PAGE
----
Nuclear deterrence lessons from Pelosi’s visit to Taiwan

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The Taiwan visit by US House Speaker Nancy Pelosi sparked what appeared to be the threat of the use of nuclear delivery systems to help China signal the seriousness of its reaction to the visit.

But what the signaling actually demonstrates, two experts say, is that China is highly unlikely to ever engage in first-use of nuclear weapons and its signaling is opaque, creating greater uncertainty about just what China wants observers to think.

For example, the South China Morning Post reported that just before Pelosi’s visit occurred “video footage of two vehicles carrying the two-stage liquid-fuel Dongfeng 5B intercontinental ballistic missile (ICBM) circulated on mainland social media platforms Weibo and WeChat.”

Given that China strictly tracks and censors what can appear on the web, on its face this would seem to indicate that China was signaling at least that it possessed nuclear capable weapons. Add the timing, and it would seem reasonable to conclude that China was subtly threatening their use, or at least reminding observers of the fact that they could be used.

The SCMP said the videos also “showed other Dongfeng nuclear-capable missiles – including the road-mobile DF-27, DF-16 and DF-15B – moving through city streets. All Dongfeng-series missiles are capable of delivering nuclear warheads, while the DF-5B ICBM has a range of up to 15,000km (9,321 miles), enabling it to hit North America.”
Two China experts agreed that China appeared to be using nuclear weapons to signal the world about Pelosi’s visit to Taiwan, though exactly what message the People’s Republic was sending was uncertain.

“Back in 2005, LTG Xiong Guangkai, head of PLA 2nd Department (i.e., military intel) made famous comments about Taiwan and Los Angeles,” Dean Cheng, a top expert on the Chinese military at the Heritage Foundation in Washington, said in an email. “The common American interpretation (then) was that Xiong was threatening to nuke the US if it intervened over Taiwan. In fact, if you look at what Xiong said, it was that in the 1950s, the US could threaten China with nuclear escalation in the context of Taiwan (1956/1958 Taiwan straits crises), but now that China has nuclear weapons, the United States would have to tread more carefully.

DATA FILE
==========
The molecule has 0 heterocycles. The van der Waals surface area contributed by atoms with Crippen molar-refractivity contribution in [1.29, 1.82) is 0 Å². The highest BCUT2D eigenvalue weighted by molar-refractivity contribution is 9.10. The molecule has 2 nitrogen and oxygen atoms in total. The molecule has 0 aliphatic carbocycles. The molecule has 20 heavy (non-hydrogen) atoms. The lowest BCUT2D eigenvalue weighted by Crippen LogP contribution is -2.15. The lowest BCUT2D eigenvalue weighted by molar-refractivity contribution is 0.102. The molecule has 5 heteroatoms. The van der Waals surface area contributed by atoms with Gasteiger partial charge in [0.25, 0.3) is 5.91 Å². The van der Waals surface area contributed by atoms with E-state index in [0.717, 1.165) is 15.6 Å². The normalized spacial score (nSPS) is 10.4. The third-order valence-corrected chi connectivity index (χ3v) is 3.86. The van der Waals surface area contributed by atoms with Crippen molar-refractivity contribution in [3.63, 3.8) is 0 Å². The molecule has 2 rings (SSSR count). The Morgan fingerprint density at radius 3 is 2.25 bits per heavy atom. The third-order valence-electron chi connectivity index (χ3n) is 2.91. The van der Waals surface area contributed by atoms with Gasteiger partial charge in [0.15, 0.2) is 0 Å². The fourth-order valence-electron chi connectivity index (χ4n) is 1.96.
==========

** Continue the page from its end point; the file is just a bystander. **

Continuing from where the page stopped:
“Similarly, China’s nuclear no-first-use policy has evolved to become more of a ‘no-first-use against non-nuclear states.’ Even then, as Chinese writings suggest, there are situations where China might still respond to a conventional attack with nuclear weapons (e.g., in the event of an attack on China’s nuclear power plants).”

The whole situation, Cheng said, is a reminder that China’s “views of nuclear use are often deliberately obfuscatory and cloudy,” and largely not understood by the US.

A second analyst, who commented only on background, said that China may well have concluded that Russia’s threats worked as deterrents and that China could do something similar to protect its interests regarding Taiwan.

“It seems one of the lessons learned for Beijing might well be that there is a need to beef up their nuclear capabilities as a means of deterring the US in a Taiwan contingency,” the analyst said in an email. But, “This is something the analyst community has to dig into a bit more to understand how effective of a deterrent it actually is,” the expert wrote.

Strategic Ambiguity As A Feature:


Ambiguity marks China’s management of its nuclear forces and how it discusses them and uses them to deter, Cheng said. Unlike the US and Russia, he said “the Chinese believe ambiguity and doubt PROMOTE deterrence.”

To contrast the two approaches, here is how the US managed its most recent test of a Minuteman III nuclear delivery system.